As Hall veers northwest, it sweeps past numerous industrial strips in Rochester Hills. Here, Hall runs parallel to the Clinton River, which snakes northwest from the east side of metro Detroit. In Pontiac, it takes you south of the site of the Pontiac Silverdome — once the home of the Detroit Lions, the long-embattled players of that distinct pastime known as American football. Since the team moved back to Detroit, the field has fallen under a state of disrepair, awaiting demolition. 

A road called Dobry Drive splits off of Hall, continuing as South Boulevard west of Dequindre. This is regarded as the true continuation of 20 Mile. Follow South Boulevard west and you’ll encounter Callahan’s Music Hall, a venue that specializes in the great American tradition of the blues. Further west, Pontiac’s massive Ultimate Soccer Arena has undergone an expansion, making it what the ownership believes could be the largest soccer facility in the world.

To the south is the former site of General Motors Pontiac Truck Assembly Plant, which was demolished in the wake of GMC’s financial collapse and bankruptcy. Opened in the 1970s, the plant once employed three shifts that worked around the clock during its peak. Surrounding the site are neighborhoods that, like the rest of the American auto industry, have seen better days — for instance, the neighborhood barber, John’s Barber Shop, is now closed.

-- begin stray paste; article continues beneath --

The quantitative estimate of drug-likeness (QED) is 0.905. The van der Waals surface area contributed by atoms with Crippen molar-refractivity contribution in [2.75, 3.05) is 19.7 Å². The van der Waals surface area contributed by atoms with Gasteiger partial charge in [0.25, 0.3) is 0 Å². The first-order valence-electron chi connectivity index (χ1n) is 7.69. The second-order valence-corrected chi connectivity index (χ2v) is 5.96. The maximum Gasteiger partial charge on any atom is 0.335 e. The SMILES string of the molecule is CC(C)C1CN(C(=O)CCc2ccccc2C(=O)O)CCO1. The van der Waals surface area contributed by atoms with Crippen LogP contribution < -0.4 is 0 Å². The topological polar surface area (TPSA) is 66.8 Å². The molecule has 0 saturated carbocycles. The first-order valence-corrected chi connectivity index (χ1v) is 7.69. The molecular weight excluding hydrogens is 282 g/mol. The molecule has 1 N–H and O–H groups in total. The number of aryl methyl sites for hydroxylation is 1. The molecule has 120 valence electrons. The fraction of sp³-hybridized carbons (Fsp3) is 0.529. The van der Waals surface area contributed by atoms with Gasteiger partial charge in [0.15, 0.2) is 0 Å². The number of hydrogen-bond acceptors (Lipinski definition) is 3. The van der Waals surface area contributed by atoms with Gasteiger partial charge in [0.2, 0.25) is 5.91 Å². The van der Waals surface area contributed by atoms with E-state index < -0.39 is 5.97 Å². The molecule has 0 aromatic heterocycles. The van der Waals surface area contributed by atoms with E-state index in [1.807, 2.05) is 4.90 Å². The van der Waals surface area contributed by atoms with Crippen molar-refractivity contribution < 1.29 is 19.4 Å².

One of the last stops on South Boulevard is another former GM parcel, the former General Motors Validation Facility. But it has a far different fate than its cousin to the east.

Much like the city of Detroit — and the auto industry itself — there are signs of new life. The site is now being developed as the $60 million M1 Concourse, which will feature high-end climate-controlled “car condominiums” and a high-performance track for luxury automobile gearheads. It’s slated to open this spring. 

 

Sock it to Me

Since soccer has finally gained popularity in the U.S., Pontiac’s Ultimate Soccer Arena has undergone a massive $8.5 million expansion. Opened as a 265,000-square-foot facility in 2007, it’s now 365,000 square feet, featuring Astro-Turf fields, a gear shop, locker rooms, and a second-floor mezzanine viewing deck above each field. 867 E. South Blvd., Rochester Hills

 

Have a Sweet Tooth?

Frederick Sanders founded Sanders Chocolates in 1875, which went on to become a leading local confectioner (thanks to their Bumpy Cake). In 2002, Morley Candy Makers, Inc. purchased Sanders. Today, Hall Road is Sanders’  headquarters — and the closest thing metro Detroit has to Willy Wonka’s Chocolate Factory. Yes, they do tours; yes, you get to see how the chocolate is made; and yes, there are free samples. 23770 Hall Rd., Clinton Township